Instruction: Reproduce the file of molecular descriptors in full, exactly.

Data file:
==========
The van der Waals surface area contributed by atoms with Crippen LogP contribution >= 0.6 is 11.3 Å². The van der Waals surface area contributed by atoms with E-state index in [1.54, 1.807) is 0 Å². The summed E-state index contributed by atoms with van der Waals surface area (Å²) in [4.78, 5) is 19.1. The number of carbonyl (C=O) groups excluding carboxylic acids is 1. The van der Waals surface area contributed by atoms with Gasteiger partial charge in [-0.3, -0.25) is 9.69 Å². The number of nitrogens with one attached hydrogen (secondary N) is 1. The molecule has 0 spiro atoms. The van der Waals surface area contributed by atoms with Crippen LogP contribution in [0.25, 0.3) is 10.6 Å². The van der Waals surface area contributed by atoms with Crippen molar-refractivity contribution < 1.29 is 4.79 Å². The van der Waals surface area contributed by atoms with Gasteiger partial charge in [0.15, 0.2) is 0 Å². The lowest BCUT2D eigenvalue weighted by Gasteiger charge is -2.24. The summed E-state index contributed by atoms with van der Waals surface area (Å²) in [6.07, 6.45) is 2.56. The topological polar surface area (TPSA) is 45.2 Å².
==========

The van der Waals surface area contributed by atoms with Crippen LogP contribution >= 0.6 is 11.3 Å². The van der Waals surface area contributed by atoms with E-state index in [1.54, 1.807) is 0 Å². The summed E-state index contributed by atoms with van der Waals surface area (Å²) in [4.78, 5) is 19.1. The number of carbonyl (C=O) groups excluding carboxylic acids is 1. The van der Waals surface area contributed by atoms with Gasteiger partial charge in [-0.3, -0.25) is 9.69 Å². The number of nitrogens with one attached hydrogen (secondary N) is 1. The molecule has 0 spiro atoms. The van der Waals surface area contributed by atoms with Crippen LogP contribution in [0.25, 0.3) is 10.6 Å². The van der Waals surface area contributed by atoms with Crippen molar-refractivity contribution < 1.29 is 4.79 Å². The van der Waals surface area contributed by atoms with Gasteiger partial charge in [0.15, 0.2) is 0 Å². The lowest BCUT2D eigenvalue weighted by Gasteiger charge is -2.24. The summed E-state index contributed by atoms with van der Waals surface area (Å²) in [6.07, 6.45) is 2.56. The topological polar surface area (TPSA) is 45.2 Å².